The Cheese Shoppe Celebrates 40 Fabulous Years | culture: the word on cheese
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The Cheese Shoppe Celebrates 40 Fabulous Years

The Cheese Shoppe

2017 marks a special year for one cheesemonger in a Pennsylvania college town. 

Bill Clarke—who opened The Cheese Shoppe in State College, Pa., in February 1977—is celebrating 40 years of business. Having previously spent several years working at a gourmet food and cheese shop in Wilkes-Barre, Pa., Clarke developed a passion for curds and decided to try opening his own store. His search for a shop space led him on a two-hour drive west to the hometown of Penn State, and he settled on a lot where a new structure was being built.

“I put everything I had into this store,” Clarke tells culture. “I went through some tough times.”

The Cheese Shoppe founder and owner Bill Clarke. Photo courtesy of The Cheese Shoppe.

The Cheese Shoppe founder and owner Bill Clarke. Photo courtesy of The Cheese Shoppe.

In the shop’s early days, Clarke would drive four hours to warehouses in New York City and New Jersey to hand-select wheels to stock his large cheese counter; according to an Onward State video, the store once offered more than 200 types of cheese. But due to a shrinking demand for dairy and closures of cheese warehouses, he streamlined his selection (he now offers 80 different cheeses). Clarke also started roasting and selling coffee to help keep The Cheese Shoppe afloat.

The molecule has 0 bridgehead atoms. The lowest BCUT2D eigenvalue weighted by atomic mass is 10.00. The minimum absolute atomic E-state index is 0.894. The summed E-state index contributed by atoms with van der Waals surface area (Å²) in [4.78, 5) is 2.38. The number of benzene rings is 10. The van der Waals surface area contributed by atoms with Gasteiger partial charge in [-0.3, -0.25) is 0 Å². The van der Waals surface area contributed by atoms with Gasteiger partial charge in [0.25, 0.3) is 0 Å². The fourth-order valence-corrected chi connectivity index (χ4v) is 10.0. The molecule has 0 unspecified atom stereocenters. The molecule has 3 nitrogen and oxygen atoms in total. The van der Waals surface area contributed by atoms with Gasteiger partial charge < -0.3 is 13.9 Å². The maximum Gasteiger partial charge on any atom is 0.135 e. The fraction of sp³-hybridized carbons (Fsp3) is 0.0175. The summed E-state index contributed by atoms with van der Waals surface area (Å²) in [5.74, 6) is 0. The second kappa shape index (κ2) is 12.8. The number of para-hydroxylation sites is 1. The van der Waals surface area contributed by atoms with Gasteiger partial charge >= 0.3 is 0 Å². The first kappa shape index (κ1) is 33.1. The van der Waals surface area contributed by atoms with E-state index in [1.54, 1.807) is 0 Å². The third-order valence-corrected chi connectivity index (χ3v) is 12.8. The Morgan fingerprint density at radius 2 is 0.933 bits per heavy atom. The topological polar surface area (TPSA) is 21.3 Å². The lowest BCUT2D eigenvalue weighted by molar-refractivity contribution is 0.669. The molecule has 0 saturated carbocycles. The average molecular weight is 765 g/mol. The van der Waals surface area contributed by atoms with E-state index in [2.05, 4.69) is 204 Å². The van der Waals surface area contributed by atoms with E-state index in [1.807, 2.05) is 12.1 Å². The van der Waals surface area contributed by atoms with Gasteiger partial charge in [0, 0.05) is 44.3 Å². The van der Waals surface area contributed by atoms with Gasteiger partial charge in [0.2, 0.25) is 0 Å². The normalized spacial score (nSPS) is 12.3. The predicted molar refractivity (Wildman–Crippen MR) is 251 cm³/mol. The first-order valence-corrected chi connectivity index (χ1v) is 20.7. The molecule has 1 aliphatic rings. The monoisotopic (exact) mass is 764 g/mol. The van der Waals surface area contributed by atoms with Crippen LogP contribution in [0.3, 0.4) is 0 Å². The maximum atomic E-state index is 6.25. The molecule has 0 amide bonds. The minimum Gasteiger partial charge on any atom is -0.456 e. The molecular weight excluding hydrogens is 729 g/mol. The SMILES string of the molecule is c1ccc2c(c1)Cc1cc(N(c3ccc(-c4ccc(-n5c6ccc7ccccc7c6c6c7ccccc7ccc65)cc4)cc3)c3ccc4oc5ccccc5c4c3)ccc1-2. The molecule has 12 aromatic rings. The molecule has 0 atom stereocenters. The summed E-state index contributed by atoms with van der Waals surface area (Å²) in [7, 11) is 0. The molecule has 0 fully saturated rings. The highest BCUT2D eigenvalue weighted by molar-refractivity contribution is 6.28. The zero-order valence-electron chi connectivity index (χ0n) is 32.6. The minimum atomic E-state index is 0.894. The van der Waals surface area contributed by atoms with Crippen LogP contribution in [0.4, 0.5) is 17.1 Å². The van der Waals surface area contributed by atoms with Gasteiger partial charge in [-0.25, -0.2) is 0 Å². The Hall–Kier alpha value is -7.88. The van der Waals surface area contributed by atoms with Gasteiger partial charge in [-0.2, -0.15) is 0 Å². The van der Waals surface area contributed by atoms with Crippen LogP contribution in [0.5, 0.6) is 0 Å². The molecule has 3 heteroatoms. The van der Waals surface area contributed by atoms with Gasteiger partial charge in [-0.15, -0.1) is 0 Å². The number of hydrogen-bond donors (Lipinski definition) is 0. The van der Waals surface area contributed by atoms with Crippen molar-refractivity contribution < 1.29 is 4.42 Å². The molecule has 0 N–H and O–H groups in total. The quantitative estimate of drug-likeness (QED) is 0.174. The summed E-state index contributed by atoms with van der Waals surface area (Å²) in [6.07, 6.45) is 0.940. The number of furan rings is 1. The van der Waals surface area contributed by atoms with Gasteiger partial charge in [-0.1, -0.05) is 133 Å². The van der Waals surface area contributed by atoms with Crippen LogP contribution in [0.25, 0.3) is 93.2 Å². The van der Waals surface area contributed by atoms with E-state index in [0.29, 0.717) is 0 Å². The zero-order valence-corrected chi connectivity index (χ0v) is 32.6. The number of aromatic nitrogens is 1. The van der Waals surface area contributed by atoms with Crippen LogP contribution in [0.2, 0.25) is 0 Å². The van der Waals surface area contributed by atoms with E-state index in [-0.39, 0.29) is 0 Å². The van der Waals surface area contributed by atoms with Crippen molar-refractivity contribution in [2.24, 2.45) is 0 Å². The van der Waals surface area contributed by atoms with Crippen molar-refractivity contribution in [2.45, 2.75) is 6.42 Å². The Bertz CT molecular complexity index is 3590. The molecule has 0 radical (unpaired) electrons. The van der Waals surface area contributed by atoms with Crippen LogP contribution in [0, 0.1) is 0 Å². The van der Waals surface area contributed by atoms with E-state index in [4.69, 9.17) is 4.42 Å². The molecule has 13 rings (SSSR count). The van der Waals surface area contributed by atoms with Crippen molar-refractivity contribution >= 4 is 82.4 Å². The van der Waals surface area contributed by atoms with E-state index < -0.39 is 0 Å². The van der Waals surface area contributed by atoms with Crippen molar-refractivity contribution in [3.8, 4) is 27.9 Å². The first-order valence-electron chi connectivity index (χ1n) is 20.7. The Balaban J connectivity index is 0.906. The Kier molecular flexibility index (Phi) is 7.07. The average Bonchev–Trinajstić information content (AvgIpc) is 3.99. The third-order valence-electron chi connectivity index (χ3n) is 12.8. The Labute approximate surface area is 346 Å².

“I was told that I was one of the first six in-store roasters when I started the coffee, and it saved my cheese shop.”

Four decades on, The Cheese Shoppe has become a fixture in this central Pennsylvania town. Clarke, now 73, says he’s proud to have owned and managed the business for so long. And if there’s one thing he’s learned over the past 40 years, it’s that passion is the backbone of success.

“I’ve found if you love what you do, you do [your job] much better than if you just do it for money,” says Clarke.

He’s also grateful for his dedicated patrons, some of whom playfully fight over who was the first customer. Clarke knows who the actual first shopper is; he still frequents the store, as do his daughter and grandchildren.

“It makes me feel good that I have customers who want to argue about who was first,” says Clarke. “I’m thankful for all my customers who, most of them, have turned into friends and without them, I wouldn’t be here.”

Feature Photo Courtesy of The Cheese Shoppe

Rachel E. McLean

Rachel is an editorial intern at culture for Spring 2017. She is Junior at Boston University studying Journalism and Communication with an emphasis in Public Relations. Known as "the cheese queen" among friends, she's had a passion for fromage from a young age.